Does in utero exposure to testosterone – as proxied by measured 2D:4D digit ratios – affect lifetime educational outcomes? A growing body of work finds 2D:4D to be associated with aggression, physical fitness, performance in computer science, and type of occupation. While most work tends to show a negative relationship between 2D:4D and outcomes, the link between 2D:4D and male aggression should mean that prenatal T could also have negative effects for some outcomes. Using a large sample of families in Moscow and the Moscow region drawn from the Russian RLMS-HSE longitudinal survey, we observe clear links between measured 2D:4D digit ratios and the levels of education obtained by men. Statistically significant positive associations of 2D:4D (lower prenatal T) with higher levels of education were found, using difference in means analysis as well as generalized ordered logit regressions. These findings were also robust to using different subsamples. Weaker findings were seen for women. Since many of the earlier findings have showed the benefits of higher prenatal T for achievement, the current finding of a negative effect of prenatal T on educational attainment raises interesting issues about the ambiguous effects of prenatal T.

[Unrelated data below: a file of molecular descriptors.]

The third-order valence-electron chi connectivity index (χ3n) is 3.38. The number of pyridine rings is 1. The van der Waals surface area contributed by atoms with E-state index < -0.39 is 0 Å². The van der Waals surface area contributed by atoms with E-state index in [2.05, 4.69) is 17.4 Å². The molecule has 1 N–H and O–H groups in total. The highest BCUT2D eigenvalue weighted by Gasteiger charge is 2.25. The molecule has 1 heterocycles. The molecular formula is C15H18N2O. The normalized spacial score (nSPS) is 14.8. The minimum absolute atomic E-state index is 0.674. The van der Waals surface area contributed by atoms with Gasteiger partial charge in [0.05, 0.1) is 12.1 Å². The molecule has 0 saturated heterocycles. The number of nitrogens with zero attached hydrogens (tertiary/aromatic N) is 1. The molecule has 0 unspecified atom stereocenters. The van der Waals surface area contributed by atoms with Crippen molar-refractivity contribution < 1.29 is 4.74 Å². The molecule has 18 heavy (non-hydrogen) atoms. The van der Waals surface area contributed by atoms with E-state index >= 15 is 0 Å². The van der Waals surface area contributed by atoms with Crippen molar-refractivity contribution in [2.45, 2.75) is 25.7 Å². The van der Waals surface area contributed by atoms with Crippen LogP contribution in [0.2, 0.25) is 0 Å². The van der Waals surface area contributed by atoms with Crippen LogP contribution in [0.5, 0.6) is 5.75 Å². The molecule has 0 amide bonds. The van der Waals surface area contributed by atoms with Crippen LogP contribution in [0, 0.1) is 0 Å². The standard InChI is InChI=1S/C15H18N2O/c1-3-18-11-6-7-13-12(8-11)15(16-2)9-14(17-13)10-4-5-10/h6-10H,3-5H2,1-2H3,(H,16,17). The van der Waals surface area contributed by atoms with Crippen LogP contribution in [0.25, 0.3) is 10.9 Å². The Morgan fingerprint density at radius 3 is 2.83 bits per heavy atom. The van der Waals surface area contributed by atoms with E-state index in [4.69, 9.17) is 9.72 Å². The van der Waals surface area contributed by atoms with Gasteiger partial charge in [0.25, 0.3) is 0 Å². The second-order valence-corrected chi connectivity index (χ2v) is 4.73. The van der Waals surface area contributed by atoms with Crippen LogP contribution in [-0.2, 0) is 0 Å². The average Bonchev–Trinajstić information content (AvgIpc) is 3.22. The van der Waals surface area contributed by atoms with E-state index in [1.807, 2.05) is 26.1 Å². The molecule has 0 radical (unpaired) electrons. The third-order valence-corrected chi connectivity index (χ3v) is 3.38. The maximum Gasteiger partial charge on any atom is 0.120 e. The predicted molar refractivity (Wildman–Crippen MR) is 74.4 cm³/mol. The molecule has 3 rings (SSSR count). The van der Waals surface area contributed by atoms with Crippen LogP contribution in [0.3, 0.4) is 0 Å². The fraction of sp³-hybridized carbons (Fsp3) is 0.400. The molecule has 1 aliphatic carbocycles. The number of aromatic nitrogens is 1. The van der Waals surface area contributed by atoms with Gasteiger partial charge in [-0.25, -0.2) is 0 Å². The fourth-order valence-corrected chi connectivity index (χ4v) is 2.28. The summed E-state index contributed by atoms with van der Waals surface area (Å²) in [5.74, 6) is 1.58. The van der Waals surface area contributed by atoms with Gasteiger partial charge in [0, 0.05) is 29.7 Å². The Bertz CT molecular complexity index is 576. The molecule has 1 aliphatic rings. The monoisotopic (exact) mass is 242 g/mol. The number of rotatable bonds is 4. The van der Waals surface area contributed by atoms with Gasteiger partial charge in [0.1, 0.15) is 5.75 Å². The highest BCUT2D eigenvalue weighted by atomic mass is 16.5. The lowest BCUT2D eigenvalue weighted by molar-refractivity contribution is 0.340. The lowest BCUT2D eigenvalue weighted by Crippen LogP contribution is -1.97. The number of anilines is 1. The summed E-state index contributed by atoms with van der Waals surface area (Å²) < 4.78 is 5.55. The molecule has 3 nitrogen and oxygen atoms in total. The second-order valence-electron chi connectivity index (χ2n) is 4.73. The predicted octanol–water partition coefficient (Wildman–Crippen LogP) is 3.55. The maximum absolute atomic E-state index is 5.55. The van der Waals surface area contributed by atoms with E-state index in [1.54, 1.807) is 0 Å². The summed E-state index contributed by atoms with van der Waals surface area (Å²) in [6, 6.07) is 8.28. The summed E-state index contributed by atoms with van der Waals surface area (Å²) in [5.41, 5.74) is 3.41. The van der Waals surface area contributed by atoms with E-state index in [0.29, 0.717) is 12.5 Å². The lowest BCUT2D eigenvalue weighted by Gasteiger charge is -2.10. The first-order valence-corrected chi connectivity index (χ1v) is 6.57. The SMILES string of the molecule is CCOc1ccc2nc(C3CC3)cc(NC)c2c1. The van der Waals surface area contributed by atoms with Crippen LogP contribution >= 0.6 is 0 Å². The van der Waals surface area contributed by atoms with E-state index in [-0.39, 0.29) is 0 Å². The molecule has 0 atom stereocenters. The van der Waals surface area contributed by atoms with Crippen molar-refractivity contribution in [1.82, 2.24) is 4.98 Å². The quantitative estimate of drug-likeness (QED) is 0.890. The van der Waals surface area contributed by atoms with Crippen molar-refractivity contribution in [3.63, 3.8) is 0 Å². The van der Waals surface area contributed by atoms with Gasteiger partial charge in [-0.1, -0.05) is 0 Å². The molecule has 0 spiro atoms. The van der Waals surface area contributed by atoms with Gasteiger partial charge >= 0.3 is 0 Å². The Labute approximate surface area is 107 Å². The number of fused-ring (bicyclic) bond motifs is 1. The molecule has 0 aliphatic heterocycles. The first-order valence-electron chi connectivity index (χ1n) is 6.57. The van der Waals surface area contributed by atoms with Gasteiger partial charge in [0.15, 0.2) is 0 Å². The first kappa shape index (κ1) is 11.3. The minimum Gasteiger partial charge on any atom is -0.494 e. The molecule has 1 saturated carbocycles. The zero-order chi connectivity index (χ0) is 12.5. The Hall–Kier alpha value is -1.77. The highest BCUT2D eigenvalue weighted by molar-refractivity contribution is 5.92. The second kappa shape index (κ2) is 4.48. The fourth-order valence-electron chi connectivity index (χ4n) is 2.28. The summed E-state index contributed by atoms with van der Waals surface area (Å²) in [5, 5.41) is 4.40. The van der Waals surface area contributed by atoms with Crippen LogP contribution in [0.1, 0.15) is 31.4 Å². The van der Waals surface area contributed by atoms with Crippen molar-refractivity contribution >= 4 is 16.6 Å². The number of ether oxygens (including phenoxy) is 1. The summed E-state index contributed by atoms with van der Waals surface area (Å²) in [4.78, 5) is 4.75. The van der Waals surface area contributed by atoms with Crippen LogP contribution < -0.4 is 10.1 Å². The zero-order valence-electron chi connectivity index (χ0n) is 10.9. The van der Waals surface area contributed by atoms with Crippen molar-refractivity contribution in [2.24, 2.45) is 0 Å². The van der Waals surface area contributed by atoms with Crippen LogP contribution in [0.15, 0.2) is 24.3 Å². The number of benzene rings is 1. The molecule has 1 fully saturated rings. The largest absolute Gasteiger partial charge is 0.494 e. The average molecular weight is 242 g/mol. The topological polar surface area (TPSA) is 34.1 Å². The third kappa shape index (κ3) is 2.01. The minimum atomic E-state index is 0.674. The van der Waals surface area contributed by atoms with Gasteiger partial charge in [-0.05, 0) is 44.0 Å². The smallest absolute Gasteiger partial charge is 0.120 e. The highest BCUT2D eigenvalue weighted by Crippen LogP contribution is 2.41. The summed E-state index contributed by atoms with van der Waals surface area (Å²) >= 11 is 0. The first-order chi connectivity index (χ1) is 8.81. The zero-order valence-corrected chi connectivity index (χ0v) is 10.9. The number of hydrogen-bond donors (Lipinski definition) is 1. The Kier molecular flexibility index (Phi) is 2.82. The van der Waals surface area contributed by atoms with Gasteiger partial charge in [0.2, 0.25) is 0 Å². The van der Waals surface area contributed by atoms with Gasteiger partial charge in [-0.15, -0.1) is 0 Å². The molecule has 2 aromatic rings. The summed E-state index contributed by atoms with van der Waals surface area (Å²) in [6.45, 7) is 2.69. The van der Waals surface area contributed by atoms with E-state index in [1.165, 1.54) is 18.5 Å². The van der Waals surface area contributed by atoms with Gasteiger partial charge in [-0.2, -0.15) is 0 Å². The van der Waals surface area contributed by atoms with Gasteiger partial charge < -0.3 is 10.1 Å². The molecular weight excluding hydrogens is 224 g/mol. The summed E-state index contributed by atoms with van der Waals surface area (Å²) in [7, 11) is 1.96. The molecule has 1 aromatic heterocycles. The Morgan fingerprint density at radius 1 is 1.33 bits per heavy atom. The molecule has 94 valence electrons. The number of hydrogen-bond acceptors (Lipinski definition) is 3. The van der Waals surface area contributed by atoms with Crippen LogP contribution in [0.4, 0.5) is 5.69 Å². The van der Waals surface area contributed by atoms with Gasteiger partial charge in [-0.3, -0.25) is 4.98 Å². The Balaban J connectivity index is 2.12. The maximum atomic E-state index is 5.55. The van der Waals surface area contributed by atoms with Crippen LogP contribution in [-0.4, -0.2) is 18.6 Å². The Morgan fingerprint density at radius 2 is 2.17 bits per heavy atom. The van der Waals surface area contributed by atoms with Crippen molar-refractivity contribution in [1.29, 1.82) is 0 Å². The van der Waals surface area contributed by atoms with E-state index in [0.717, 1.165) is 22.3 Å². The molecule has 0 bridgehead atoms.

There are many studies revealing factors which influence the demand for financial services. However genetic features, determining the individual's overall postnatal behaviour, have not been studied within this context. This paper extends the previous literature by studying to what extent individual biological endowment, proxied by prenatal testosterone (PT, measured by the 2D:4D ratio), can determine personal demand for bank services and insurance. We use the data from the Russian Longitudinal Monitoring Survey (RLMS) of 2011–2012. Our findings confirm the existence of the link between inherent biological variation and financial inclusion: PT affects the use of bank cards, intention to borrow from a bank, having a bank deposit and the consumption of insurance products.